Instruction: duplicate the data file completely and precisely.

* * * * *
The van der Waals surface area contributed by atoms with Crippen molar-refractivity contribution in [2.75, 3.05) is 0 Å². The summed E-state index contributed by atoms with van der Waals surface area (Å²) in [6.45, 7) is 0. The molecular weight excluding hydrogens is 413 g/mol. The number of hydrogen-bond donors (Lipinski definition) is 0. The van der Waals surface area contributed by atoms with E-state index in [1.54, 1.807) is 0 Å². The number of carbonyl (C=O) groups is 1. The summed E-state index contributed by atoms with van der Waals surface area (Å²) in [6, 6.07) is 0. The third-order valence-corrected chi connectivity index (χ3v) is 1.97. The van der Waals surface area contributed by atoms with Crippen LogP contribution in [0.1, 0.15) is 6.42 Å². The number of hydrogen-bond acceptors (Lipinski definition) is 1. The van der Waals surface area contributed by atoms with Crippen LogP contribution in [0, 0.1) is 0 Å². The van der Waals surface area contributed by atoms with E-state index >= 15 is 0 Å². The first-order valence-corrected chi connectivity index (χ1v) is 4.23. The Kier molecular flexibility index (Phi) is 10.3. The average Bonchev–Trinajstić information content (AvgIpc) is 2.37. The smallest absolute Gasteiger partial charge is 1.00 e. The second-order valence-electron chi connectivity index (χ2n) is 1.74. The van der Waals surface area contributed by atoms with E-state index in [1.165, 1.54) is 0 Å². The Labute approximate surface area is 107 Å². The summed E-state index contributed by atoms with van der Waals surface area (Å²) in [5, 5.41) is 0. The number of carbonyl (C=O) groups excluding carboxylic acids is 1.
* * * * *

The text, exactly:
The van der Waals surface area contributed by atoms with Crippen molar-refractivity contribution in [2.75, 3.05) is 0 Å². The summed E-state index contributed by atoms with van der Waals surface area (Å²) in [6.45, 7) is 0. The molecular weight excluding hydrogens is 413 g/mol. The number of hydrogen-bond donors (Lipinski definition) is 0. The van der Waals surface area contributed by atoms with E-state index in [1.54, 1.807) is 0 Å². The number of carbonyl (C=O) groups is 1. The summed E-state index contributed by atoms with van der Waals surface area (Å²) in [6, 6.07) is 0. The third-order valence-corrected chi connectivity index (χ3v) is 1.97. The van der Waals surface area contributed by atoms with Crippen LogP contribution in [0.1, 0.15) is 6.42 Å². The number of hydrogen-bond acceptors (Lipinski definition) is 1. The van der Waals surface area contributed by atoms with Crippen LogP contribution in [0, 0.1) is 0 Å². The van der Waals surface area contributed by atoms with E-state index >= 15 is 0 Å². The first-order valence-corrected chi connectivity index (χ1v) is 4.23. The Kier molecular flexibility index (Phi) is 10.3. The average Bonchev–Trinajstić information content (AvgIpc) is 2.37. The smallest absolute Gasteiger partial charge is 1.00 e. The second-order valence-electron chi connectivity index (χ2n) is 1.74. The van der Waals surface area contributed by atoms with E-state index in [1.165, 1.54) is 0 Å². The Labute approximate surface area is 107 Å². The summed E-state index contributed by atoms with van der Waals surface area (Å²) in [5, 5.41) is 0. The number of carbonyl (C=O) groups excluding carboxylic acids is 1.